The Dark Knight Rises. His Cars Rule.
Buy the Blu-ray; behold the Batmobiles.
Even as online rumors begin breathlessly swirling about how they’ll reboot Batman next, let’s not forget that the current version still packs a potent Batpunch, and today you’ll finally get to own the last part of the Christopher Nolan Dark Knight trilogy on Blu-ray or DVD (short on Bat-bucks right now? Win all three in our giant gift-guide giveaway). Simultaneously, in downtown Los Angeles, the Batmobiles from every movie are coming to the final stop of their national promotional tour in style, as part of a free exhibition called The Dark Knight Legend. Along with the cars – which range from the Adam West version to Bane’s camo-tumbler – every major costume from the Nolan films is on display, as is a collection of Batman-inspired artworks. Clever tricks of lighting and perspective make it look as though many of the paintings are floating, and also cheat the scale of the mannequins representing the actors. Accounting for differences in base size, for instance, it becomes clearer that Tom Hardy isn’t a whole lot larger than Heath Ledger, and Marion Cotillard was likely the tallest cast member of all (though Ken Watanabe’s costume is in a seated pose, so you can’t rule him out).
George Barris, who bought the Adam West base car for a dollar back in the day and is now auctioning it off, remembers his time designing it. “We only had a budget of $15,000 and 15 days. If you’ll notice, my squirters in the front, in the grill, are lawn sprinklers.” He expects the sale to net much more, saying, “If Marilyn Monroe’s white dress could go for four or five odd million, the number one car in the world should be able to exceed that.” One of the key things to any Batmobile, he stresses, is that “it had to be an actor.” The car itself is a movie star.
Up close, character details pop up that may not have been as noticeable on film. The windows of the Tumbler, for instance, form a face. “It’s got a character to it; a bat-like look,” says Andy Smith, who built it. The reason George Clooney’s vehicle went roofless? “The whole car’s a cape, that’s why everything’s drawn out,” builder Charley Zurian tells us. “You can see the body sides – that’s the front, the fingers, and then the wings – if he’s going at speed, the cape should be flailing out behind him.” Tim Flattery, who designed Val Kilmer’s H. R. Giger-inspired ride notes that Giger himself was actually commissioned to provide some sketches, but “they just didn’t translate to the film.”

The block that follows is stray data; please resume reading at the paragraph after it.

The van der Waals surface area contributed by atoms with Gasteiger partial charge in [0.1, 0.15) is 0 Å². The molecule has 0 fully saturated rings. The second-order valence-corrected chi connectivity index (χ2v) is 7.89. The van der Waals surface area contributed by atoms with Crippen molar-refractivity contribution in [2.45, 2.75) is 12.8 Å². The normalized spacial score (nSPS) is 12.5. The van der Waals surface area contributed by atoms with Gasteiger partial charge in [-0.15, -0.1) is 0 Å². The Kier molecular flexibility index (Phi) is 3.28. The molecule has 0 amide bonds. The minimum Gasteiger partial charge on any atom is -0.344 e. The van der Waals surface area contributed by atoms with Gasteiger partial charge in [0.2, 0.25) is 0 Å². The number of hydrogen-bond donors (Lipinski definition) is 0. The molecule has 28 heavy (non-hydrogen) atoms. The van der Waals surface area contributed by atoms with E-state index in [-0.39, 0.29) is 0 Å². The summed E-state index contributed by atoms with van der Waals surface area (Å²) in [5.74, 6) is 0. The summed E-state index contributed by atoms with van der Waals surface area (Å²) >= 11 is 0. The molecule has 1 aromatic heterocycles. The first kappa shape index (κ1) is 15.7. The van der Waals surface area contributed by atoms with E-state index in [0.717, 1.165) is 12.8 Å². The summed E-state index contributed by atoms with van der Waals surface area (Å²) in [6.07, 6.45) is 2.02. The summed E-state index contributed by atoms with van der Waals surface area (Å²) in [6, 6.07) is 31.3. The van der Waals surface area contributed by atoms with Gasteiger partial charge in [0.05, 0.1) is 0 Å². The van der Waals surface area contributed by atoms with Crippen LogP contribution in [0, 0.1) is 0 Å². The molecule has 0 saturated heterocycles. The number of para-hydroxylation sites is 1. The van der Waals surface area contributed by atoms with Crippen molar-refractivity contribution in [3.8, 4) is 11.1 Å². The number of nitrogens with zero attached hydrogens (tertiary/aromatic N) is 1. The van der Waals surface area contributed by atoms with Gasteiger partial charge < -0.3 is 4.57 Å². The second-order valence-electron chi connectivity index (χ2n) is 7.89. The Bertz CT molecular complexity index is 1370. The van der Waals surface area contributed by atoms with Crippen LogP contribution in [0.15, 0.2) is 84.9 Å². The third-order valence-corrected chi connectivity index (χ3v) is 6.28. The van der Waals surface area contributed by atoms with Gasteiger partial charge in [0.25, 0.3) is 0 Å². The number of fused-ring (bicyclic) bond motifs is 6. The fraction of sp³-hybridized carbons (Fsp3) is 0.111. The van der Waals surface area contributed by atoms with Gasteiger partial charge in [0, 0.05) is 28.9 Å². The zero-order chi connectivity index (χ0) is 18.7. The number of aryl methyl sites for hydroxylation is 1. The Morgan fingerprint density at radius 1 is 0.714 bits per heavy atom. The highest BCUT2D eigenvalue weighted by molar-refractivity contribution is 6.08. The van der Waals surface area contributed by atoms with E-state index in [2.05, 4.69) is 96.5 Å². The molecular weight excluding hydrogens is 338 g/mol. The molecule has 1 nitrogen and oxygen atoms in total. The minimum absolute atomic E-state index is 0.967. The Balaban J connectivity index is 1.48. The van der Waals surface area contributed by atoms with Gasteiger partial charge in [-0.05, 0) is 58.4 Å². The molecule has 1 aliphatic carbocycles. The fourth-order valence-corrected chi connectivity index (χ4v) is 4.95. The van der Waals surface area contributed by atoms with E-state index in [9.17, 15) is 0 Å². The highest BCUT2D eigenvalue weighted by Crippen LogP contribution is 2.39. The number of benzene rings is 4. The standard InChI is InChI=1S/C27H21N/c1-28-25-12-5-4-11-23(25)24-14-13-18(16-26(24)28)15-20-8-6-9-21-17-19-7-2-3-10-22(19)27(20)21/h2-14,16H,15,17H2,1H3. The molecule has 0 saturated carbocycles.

Though Smith noted of the Tumbler that “it does what you see it do,” we did get him to admit that the Batpod coming out of it was done with special effects, although, “They actually built a rig to bring the bike out of the front of the car, designed it and had it worked out. It didn’t ride away, of course, but it did move and did bring the bike out the front. But they decided to do it digitally, so I don’t think that ever got used.” As for Batman Returns‘ Batmissile transformation, however, Flattery says, “we built that specifically, and the transformation was done on miniature. You gotta build ’em specifically or the transformation would never work – although I bet you Andy could figure out how to do it.”
The one thing all the designers agreed was sacred and mandatory is the flame-spitting exhaust, so we had to ask George Barris what his inspiration was, originally. “Actually, it’s a jet tube,” he says. “We were supposed to have a jet engine in here, and to have it work as a jet we had the tunnel come out from it, like a jet, and with the budget that we had, I used my five-gallon paint can and then I put ribs on it to give it the effect of a jet. I had a little electric fan and a certain fuel that went through a tunnel, and the flame would hit the little air blower, and it would push it right out the tube.”
Also on hand for the exhibition opening was comedian Jeff Dunham, who owns the (now street-legal) Keaton Batmobile in the show. Initially an Adam West loyalist, he describes his first geek-panic response to the 1989 movie. “It was like, this isn’t gonna be right; it’s gotta be way overacted! This is much too subtle! But of course, you learn what’s really great when you watch it.” Indeed – great enough that it ultimately inspired his wedding cake. Since Dunham’s known for ventriloquism, we had to ask: would he be interested in bringing Scarface to life in a future Bat-movie? “Could I actually be the bad guy?” he muses. “Yes, I could. I oughta bring that to Christopher. If they’re gonna bring this franchise back in 2016, then what the hell.”
The Dark Knight Rises Blu-ray is on sale now, featuring a documentary on all the Batmobiles, and if that doesn’t sate your love of all things that drive you batty, Insight Editions has a massive tome for sale entitled Batmobile: The Complete History. The Dark Knight Legend exhibit runs through Dec. 14th at L.A. Live, 12 p.m.-9 p.m. Free admission.
Photo Credit: Gary Miereanu